Chinyere K. Okoro 1 , Robert A. Kingsley 1 , Thomas R. Connor 1 , Simon R. Harris 1 , Christopher M. Parry 2 , 3 , Manar N Al-Mashhadani 3 , Samuel Kariuki 4 , Chisomo L. Msefula 5 , 6 , Melita A. Gordon 7 , Elizabeth de Pinna 8 , John Wain 8 , 9 , Robert S. Heyderman 5 , 10 , Stephen Obaro 11 , 12 , Pedro L. Alonso 13 , 14 , Inacio Mandomando 14 , 15 , Calman A. MacLennan 16 , 17 , Milagritos D. Tapia 18 , Myron M. Levine 18 , 19 , Sharon M Tennant 19 , Julian Parkhill 1 , Gordon Dougan § , 1
30 September 2012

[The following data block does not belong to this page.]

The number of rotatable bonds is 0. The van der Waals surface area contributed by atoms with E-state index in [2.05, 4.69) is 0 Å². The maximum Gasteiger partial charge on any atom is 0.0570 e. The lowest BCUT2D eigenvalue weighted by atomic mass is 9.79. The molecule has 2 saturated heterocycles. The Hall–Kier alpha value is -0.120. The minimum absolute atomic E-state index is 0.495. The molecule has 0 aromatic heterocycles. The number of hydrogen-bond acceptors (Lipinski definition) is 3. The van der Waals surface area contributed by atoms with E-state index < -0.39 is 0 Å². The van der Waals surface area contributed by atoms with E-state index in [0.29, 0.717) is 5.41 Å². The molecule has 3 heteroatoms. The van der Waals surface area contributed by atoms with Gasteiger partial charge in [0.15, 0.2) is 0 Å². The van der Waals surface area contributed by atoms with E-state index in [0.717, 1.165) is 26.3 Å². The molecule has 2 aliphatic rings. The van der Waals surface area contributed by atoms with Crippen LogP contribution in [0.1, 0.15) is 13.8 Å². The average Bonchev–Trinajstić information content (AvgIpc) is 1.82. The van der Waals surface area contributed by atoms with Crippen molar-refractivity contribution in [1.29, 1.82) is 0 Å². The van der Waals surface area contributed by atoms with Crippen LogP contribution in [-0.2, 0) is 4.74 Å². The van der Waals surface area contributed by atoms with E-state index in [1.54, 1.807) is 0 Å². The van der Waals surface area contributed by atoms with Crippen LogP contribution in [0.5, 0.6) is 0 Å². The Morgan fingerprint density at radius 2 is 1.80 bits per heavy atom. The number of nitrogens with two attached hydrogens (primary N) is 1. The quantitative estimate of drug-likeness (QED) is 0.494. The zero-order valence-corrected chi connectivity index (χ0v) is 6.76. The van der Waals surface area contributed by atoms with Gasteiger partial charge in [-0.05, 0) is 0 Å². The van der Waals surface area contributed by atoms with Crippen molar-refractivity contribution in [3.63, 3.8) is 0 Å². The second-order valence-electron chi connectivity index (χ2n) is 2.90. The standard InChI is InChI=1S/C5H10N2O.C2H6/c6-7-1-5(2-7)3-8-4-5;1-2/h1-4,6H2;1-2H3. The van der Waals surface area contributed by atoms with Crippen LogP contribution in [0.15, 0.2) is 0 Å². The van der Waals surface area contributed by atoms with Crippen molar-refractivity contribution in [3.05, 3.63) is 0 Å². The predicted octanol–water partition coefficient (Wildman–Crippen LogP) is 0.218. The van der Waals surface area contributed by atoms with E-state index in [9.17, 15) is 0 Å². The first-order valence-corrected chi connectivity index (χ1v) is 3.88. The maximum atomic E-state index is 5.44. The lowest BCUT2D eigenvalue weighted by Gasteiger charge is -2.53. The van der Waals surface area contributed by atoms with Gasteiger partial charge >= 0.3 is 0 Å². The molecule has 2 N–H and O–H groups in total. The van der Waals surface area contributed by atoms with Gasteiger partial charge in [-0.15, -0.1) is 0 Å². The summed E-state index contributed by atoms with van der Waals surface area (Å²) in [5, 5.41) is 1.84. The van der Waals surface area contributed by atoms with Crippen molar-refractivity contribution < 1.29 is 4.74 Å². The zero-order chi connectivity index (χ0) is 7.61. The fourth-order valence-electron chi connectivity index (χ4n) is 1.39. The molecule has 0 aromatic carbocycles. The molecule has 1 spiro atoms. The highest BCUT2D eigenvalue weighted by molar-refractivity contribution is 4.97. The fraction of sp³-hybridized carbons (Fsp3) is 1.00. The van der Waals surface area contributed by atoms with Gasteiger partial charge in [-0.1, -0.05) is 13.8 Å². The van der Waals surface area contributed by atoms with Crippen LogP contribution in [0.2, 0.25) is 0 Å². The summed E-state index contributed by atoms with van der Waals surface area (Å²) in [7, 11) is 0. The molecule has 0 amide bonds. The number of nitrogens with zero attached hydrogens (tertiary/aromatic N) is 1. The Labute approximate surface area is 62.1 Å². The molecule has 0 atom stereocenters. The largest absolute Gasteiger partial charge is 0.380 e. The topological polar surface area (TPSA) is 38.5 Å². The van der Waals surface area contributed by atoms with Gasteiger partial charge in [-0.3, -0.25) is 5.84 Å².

A highly invasive form of non-typhoidal Salmonella (iNTS) disease has been recently documented in many countries in sub-Saharan Africa. The most common Salmonella enterica serovar causing this disease is Typhimurium. We applied whole-genome sequence-based phylogenetic methods to define the population structure of sub-Saharan African invasive Salmonella Typhimurium and compared these to global Salmonella Typhimurium isolates. Notably, the vast majority of sub-Saharan invasive Salmonella Typhimurium fell within two closely-related, highly-clustered phylogenetic lineages that we estimate emerged independently ~52 and ~35 years ago, in close temporal association with the current HIV pandemic. Clonal replacement of isolates of lineage I by lineage II was potentially influenced by the use of chloramphenicol for the treatment of iNTS disease. Our analysis suggests that iNTS disease is in part an epidemic in sub-Saharan Africa caused by highly related Salmonella Typhimurium lineages that may have occupied new niches associated with a compromised human population and antibiotic treatment.